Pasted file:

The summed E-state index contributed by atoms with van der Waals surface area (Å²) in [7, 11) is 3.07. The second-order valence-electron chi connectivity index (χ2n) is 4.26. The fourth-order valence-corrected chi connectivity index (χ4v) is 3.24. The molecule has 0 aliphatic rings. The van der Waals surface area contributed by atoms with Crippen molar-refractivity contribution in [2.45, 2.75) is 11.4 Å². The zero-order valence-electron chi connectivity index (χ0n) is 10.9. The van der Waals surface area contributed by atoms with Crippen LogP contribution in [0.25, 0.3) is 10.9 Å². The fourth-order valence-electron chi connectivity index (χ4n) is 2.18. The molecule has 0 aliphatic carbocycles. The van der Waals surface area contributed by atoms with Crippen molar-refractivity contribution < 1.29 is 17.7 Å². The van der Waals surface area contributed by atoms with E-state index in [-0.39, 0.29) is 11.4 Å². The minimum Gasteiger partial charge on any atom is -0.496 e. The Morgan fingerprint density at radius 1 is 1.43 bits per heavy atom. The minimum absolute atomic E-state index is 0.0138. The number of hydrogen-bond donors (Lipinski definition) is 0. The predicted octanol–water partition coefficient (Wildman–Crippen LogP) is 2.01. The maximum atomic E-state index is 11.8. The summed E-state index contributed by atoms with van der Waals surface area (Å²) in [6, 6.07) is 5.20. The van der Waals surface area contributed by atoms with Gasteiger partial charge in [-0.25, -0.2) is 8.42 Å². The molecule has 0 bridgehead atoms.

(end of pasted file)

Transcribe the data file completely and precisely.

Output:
The summed E-state index contributed by atoms with van der Waals surface area (Å²) in [7, 11) is 3.07. The second-order valence-electron chi connectivity index (χ2n) is 4.26. The fourth-order valence-corrected chi connectivity index (χ4v) is 3.24. The molecule has 0 aliphatic rings. The van der Waals surface area contributed by atoms with Crippen molar-refractivity contribution in [2.45, 2.75) is 11.4 Å². The zero-order valence-electron chi connectivity index (χ0n) is 10.9. The van der Waals surface area contributed by atoms with Crippen LogP contribution in [0.25, 0.3) is 10.9 Å². The fourth-order valence-electron chi connectivity index (χ4n) is 2.18. The molecule has 0 aliphatic carbocycles. The van der Waals surface area contributed by atoms with Crippen molar-refractivity contribution < 1.29 is 17.7 Å². The van der Waals surface area contributed by atoms with E-state index in [-0.39, 0.29) is 11.4 Å². The minimum Gasteiger partial charge on any atom is -0.496 e. The Morgan fingerprint density at radius 1 is 1.43 bits per heavy atom. The minimum absolute atomic E-state index is 0.0138. The number of hydrogen-bond donors (Lipinski definition) is 0. The predicted octanol–water partition coefficient (Wildman–Crippen LogP) is 2.01. The maximum atomic E-state index is 11.8. The summed E-state index contributed by atoms with van der Waals surface area (Å²) in [6, 6.07) is 5.20. The van der Waals surface area contributed by atoms with Gasteiger partial charge in [-0.25, -0.2) is 8.42 Å². The molecule has 0 bridgehead atoms.